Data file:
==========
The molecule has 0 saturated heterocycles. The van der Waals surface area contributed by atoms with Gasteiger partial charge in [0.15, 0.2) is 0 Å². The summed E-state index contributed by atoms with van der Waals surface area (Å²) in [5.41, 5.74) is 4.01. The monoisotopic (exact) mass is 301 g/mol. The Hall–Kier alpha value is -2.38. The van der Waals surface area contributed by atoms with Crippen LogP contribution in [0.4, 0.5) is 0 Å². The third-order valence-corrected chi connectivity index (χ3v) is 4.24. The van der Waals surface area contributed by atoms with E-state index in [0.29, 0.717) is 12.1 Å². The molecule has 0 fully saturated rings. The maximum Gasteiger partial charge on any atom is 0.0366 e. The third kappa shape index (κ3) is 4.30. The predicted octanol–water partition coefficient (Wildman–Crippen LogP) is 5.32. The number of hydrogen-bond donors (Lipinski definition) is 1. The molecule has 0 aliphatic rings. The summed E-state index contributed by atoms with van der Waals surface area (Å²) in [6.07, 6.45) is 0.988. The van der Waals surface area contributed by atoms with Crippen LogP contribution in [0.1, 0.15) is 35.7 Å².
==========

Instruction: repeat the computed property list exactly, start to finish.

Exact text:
The molecule has 0 saturated heterocycles. The van der Waals surface area contributed by atoms with Gasteiger partial charge in [0.15, 0.2) is 0 Å². The summed E-state index contributed by atoms with van der Waals surface area (Å²) in [5.41, 5.74) is 4.01. The monoisotopic (exact) mass is 301 g/mol. The Hall–Kier alpha value is -2.38. The van der Waals surface area contributed by atoms with Crippen LogP contribution in [0.4, 0.5) is 0 Å². The third-order valence-corrected chi connectivity index (χ3v) is 4.24. The van der Waals surface area contributed by atoms with E-state index in [0.29, 0.717) is 12.1 Å². The molecule has 0 fully saturated rings. The maximum Gasteiger partial charge on any atom is 0.0366 e. The third kappa shape index (κ3) is 4.30. The predicted octanol–water partition coefficient (Wildman–Crippen LogP) is 5.32. The number of hydrogen-bond donors (Lipinski definition) is 1. The molecule has 0 aliphatic rings. The summed E-state index contributed by atoms with van der Waals surface area (Å²) in [6.07, 6.45) is 0.988. The van der Waals surface area contributed by atoms with Crippen LogP contribution in [0.1, 0.15) is 35.7 Å².